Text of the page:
March 15, 2017
This article is part of a series of papers based on the preliminary results of the 1989 Generation Initiative’s policy cycle “Tackling Populism: Hope over Fear”. The following article is based on the results of the Roundtable ‘Representing Citizens’ at the cycle’s Launch Conference. By Martin Garrigue, External Content Officer.
No Taxation but Representation: EU Institutions must reform themselves before populists do it for them
From west to east, from the Brexit heartlands in the East Midlands, to the far-left strongholds in the Athenian suburbs, one theme has remained constant in European populism: a deep, unabashed rejection of the European institutional process. Be it the nationalist UKIP or the radical left SYRIZA, eurosceptic movements have seized on the perceived technocratic nature of the EU as one of its major problems. The monopoly of the Commission over agenda-setting, the perceived domination of elites in unaccountable committees and agencies, the distance between EU politicians in Brussels and the reality on the ground are all institutional shortcomings which populist movements have been all too happy to criticise. These shortcomings, in turn, must be urgently addressed by European leaders before the likes of Marine Le Pen and Beppe Grillo pull the rug from under them.
The populist rejection of European institutions is multi-faceted, occurring not least because of the perceived ‘globalist’ bias of its key actors. At heart however, the populist message is overwhelmingly one of rejection of representative democracy. Already at national level, populists denounce the failings of pluralist systems of government, deemed as corrupt and unfairly protective of minority groups, and juxtapose it with ‘real’ democracy, symbolised by the promise of the use and abuse of referenda in the event of populist parties seizing power. In all its complexity, European institutions seemingly crystallise these tensions: a complex equilibrium between member-states and supranational institutions, the EU embodies a form of representative democracy on steroids, whereby citizens can claim at best indirect accountability through the actions of their sole government in a policy field congested by 27 other member-states and all their constituencies.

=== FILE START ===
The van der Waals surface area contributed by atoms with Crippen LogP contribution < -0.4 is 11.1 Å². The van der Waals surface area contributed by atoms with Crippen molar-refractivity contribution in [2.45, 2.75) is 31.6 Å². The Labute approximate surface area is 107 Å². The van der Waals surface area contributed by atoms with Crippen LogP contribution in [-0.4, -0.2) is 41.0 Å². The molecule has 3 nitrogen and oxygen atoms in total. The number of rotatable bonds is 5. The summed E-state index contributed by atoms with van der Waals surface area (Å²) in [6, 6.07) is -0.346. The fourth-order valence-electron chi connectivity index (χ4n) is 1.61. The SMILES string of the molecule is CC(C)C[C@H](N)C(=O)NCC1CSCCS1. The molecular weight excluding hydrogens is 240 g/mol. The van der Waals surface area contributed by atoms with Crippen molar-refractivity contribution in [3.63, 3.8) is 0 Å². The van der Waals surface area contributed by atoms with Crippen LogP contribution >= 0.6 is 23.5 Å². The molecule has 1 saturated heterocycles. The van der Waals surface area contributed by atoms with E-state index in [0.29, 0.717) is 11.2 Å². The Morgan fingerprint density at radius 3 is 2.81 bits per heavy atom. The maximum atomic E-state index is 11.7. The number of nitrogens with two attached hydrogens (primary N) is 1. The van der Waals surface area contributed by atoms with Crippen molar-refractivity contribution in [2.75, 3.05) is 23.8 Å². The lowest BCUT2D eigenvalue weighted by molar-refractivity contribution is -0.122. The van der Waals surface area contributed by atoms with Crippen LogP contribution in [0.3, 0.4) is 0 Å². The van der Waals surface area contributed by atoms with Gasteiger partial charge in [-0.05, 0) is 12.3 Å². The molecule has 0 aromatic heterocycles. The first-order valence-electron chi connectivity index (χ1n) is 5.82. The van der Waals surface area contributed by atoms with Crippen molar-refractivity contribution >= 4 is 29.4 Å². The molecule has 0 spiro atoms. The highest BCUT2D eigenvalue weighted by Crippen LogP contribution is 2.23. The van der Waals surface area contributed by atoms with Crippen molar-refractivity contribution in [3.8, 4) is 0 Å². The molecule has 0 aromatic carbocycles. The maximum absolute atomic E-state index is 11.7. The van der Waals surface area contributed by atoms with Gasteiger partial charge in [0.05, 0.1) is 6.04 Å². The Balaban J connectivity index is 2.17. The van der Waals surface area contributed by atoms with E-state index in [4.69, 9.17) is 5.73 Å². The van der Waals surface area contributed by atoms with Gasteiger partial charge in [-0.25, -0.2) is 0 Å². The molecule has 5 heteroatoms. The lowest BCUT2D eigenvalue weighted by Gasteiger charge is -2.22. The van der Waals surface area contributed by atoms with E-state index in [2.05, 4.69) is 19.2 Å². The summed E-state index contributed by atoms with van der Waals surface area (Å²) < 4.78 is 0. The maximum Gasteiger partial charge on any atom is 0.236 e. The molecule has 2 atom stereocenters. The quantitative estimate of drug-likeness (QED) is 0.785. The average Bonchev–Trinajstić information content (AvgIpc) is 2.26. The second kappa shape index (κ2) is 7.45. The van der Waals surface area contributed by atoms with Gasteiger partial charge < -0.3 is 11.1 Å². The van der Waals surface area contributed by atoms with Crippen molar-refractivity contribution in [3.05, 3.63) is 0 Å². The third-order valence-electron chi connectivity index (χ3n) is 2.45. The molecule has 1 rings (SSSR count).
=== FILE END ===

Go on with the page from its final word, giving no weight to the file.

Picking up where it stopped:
If populist parties are to succeed, the risk of falling into what Madison dubbed the “tyranny of the majority” is very real. The threat must be taken all the more seriously by European leaders, happy to perpetuate the current system in the belief that the European Union is nothing more than a regulatory body. True, the fact that the European Union is anything but a federal government, its budget sitting at a measly 1 per cent of GDP, with no taxation power, has allowed many to brush off the need for additional representation. But the EU, small as it is, cannot ignore that it now has a direct or indirect role in every aspect of national politics all the way down to defence: as such, it must become accountable to citizens as much as national governments, its processes reflecting this new reality.